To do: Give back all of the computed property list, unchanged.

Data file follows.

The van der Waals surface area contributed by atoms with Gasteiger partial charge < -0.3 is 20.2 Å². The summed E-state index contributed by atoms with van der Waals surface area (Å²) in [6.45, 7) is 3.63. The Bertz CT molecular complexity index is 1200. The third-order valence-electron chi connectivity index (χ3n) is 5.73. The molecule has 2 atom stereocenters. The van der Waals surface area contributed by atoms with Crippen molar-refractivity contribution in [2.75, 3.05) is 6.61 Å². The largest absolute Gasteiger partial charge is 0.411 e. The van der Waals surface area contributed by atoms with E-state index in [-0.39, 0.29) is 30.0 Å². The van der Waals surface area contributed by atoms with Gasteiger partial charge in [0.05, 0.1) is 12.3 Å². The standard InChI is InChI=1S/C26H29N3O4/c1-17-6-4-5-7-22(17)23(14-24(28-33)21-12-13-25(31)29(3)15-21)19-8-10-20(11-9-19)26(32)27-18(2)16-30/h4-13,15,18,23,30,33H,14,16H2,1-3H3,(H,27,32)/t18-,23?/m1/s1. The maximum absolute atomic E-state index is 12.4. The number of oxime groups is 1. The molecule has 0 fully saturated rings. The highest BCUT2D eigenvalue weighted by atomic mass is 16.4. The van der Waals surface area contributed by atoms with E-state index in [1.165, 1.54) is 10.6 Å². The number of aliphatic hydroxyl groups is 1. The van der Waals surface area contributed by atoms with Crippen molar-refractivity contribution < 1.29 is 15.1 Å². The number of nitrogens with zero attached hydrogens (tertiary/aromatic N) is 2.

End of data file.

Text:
The van der Waals surface area contributed by atoms with Gasteiger partial charge < -0.3 is 20.2 Å². The summed E-state index contributed by atoms with van der Waals surface area (Å²) in [6.45, 7) is 3.63. The Bertz CT molecular complexity index is 1200. The third-order valence-electron chi connectivity index (χ3n) is 5.73. The molecule has 2 atom stereocenters. The van der Waals surface area contributed by atoms with Crippen molar-refractivity contribution in [2.75, 3.05) is 6.61 Å². The largest absolute Gasteiger partial charge is 0.411 e. The van der Waals surface area contributed by atoms with E-state index in [-0.39, 0.29) is 30.0 Å². The van der Waals surface area contributed by atoms with Gasteiger partial charge in [0.05, 0.1) is 12.3 Å². The standard InChI is InChI=1S/C26H29N3O4/c1-17-6-4-5-7-22(17)23(14-24(28-33)21-12-13-25(31)29(3)15-21)19-8-10-20(11-9-19)26(32)27-18(2)16-30/h4-13,15,18,23,30,33H,14,16H2,1-3H3,(H,27,32)/t18-,23?/m1/s1. The maximum absolute atomic E-state index is 12.4. The number of oxime groups is 1. The molecule has 0 fully saturated rings. The highest BCUT2D eigenvalue weighted by atomic mass is 16.4. The van der Waals surface area contributed by atoms with E-state index in [1.165, 1.54) is 10.6 Å². The number of aliphatic hydroxyl groups is 1. The van der Waals surface area contributed by atoms with Crippen molar-refractivity contribution < 1.29 is 15.1 Å². The number of nitrogens with zero attached hydrogens (tertiary/aromatic N) is 2.